But the real issue with geographical routing is apparently the business question of who carries the traffic. The provider-based model has a very natural answer to this: every link is owned by a specific provider. For geographical IP routing, my local provider might know at once from the prefix that a packet of mine is to be delivered from Chicago to San Francisco, but who will carry it there? My provider might have to enter into different traffic contracts for multiple different regions. If different local providers make different arrangements for long-haul packet delivery, the routing efficiency (at least in terms of table size) of geographical routing is likely lost. Finally, there is no natural answer for who should own those long inter-region links. It may be useful to recall that the present area-code system was created when the US telephone system was an AT&T monopoly, and the question of who carried traffic did not exist.

That said, the top five Regional Internet Registries represent geographical regions (usually continents), and provider-based addressing is below that level. That is, the IANA handed out address blocks to the geographical RIRs, and the RIRs then allocated address blocks to providers.

At the intercontinental level, geography does matter: some physical link paths are genuinely more expensive than other (shorter) paths. It is much easier to string terrestrial cable than undersea cable. However, within a continent physical distance does not always matter as much as might be supposed. Furthermore, a large geographically spread-out provider can always divide up its address blocks by region, allowing internal geographical routing to the correct region.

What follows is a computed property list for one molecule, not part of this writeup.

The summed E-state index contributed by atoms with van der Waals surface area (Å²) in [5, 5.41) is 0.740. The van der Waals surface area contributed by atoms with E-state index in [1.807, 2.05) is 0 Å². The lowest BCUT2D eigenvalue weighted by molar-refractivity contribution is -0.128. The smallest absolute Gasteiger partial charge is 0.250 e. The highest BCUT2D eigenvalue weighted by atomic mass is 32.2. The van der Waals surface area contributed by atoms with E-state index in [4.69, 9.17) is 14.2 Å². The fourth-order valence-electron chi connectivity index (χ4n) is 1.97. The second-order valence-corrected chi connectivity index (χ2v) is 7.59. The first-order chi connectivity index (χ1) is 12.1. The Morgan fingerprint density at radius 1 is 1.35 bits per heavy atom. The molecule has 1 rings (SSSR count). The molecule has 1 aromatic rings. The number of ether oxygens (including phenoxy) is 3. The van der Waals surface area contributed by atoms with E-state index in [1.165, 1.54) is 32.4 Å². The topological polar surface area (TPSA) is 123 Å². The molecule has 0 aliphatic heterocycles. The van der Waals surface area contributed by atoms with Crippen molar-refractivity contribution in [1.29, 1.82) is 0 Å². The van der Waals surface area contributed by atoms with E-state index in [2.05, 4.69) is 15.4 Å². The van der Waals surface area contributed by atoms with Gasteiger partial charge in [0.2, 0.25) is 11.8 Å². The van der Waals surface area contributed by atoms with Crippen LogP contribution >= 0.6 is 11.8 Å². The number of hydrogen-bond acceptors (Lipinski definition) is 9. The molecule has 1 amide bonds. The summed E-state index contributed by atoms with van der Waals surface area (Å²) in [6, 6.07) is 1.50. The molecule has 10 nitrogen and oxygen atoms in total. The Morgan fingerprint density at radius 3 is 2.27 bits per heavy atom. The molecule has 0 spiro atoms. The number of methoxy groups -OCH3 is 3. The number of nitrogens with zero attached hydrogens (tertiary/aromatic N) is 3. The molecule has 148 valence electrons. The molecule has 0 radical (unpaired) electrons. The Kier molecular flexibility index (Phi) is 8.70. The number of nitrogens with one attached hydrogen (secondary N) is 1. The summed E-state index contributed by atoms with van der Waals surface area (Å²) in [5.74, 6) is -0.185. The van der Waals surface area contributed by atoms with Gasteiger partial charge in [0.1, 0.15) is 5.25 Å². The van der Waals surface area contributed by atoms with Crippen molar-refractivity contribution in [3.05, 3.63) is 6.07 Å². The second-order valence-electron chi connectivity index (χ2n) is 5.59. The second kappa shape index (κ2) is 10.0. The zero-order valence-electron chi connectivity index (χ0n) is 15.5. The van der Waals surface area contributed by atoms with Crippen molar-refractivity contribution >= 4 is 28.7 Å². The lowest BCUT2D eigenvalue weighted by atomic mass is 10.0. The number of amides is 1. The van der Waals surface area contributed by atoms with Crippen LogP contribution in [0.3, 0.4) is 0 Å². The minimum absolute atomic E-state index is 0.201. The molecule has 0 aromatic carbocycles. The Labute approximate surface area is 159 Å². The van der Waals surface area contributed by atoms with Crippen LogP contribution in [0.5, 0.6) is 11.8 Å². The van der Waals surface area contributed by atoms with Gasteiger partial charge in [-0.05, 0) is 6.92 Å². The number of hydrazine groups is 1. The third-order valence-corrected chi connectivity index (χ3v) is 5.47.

Here is a diagram of IP address allocation as of 2006: http://xkcd.com/195.

14.6   Epilog

CIDR was a deceptively simple idea. At first glance it is a straightforward extension of the subnet concept, moving the net/host division point to the left as well as to the right. But it has ushered in true hierarchical routing, most often provider-based. While CIDR was originally offered as a solution to some early crises in IPv4 address-space allocation, it has been adopted into the core of IPv6 routing as well.

14.7   Exercises

Exercises are given fractional (floating point) numbers, to allow for interpolation of new exercises. Exercises marked with a ♢ have solutions or hints at 24.11   Solutions for Large-Scale IP Routing.

1.0.♢ Consider the following IPv4 forwarding table that uses CIDR.

destination next_hop
200.0.0.0/8 A
200.64.0.0/10 B
200.64.0.0/12 C
200.64.0.0/16 D